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Will New York State Lawmakers Extend Mayoral Control of Schools?

With the New York state legislative session set to end on Wednesday, lawmakers have not yet decided whether to allow New York City Mayor Bill de Blasio to continue to control the city's schools.

Hoping to pressure legislators to act before the session closes—and before mayoral control expires on June 30—de Blasio planned a rally on Monday.

New York City's mayor has run the country's largest school system since 2002, when state legislators gave then-mayor Michael R. Bloomberg control of the schools. In 2009, Bloomberg got a six-year extension.

But once that term expired, legislators have voted to give de Blasio only one-year extensions.

The city's schools were overseen by a system of 32 community school boards across its five boroughs before control was handed to the mayor.

The Daily News cited a memo from the de Blasio administration that said that reverting to the community school boards system could cost the city up to $1.6 billion over 10 years. 

It's not that there is strong opposition against the concept of mayoral control in Albany, the state capital. Republican lawmakers, with whom de Blasio has a tense relationship, want to tie mayoral control to increasing the number of charter schools statewide.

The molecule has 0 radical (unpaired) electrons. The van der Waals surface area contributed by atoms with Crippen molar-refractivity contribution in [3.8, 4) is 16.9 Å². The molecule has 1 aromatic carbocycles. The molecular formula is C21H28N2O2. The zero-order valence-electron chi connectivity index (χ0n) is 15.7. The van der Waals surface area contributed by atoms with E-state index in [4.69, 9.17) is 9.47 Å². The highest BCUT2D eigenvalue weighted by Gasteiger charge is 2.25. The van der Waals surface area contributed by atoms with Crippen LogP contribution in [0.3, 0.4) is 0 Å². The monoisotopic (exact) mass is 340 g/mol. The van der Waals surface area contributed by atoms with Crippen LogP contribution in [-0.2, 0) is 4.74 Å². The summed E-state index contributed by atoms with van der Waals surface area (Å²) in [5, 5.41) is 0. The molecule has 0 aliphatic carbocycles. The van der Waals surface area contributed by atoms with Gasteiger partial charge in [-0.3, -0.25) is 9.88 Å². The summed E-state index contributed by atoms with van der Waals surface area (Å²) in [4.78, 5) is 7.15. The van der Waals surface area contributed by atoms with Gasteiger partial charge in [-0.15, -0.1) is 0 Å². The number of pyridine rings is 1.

With large numbers of students on charter school waiting lists, Republican John Flanagan, the Senate majority leader, wants to lift the charter cap, according to WPIX 11.

"Denying charters the ability to grow and preventing parents' ability to choose would shut the door on 20 years of proven gains in academic achievement," Flanagan said.

But de Blasio does not think the extension should be tied to charter schools. 

"This becomes too much of a political football often in Albany, where the discussion is, unless there's additional changes in favor of charters, people talk about perhaps not extending mayoral control of education," de Blasio said during a recent appearance on a radio show on AM 970, according to the Daily News. "That's never made sense to me. Mayoral control of education should be above the fray."

The New York Times reported that the Assembly Democratic leader, Carl E. Heastie, is against lifting the charter school cap. 

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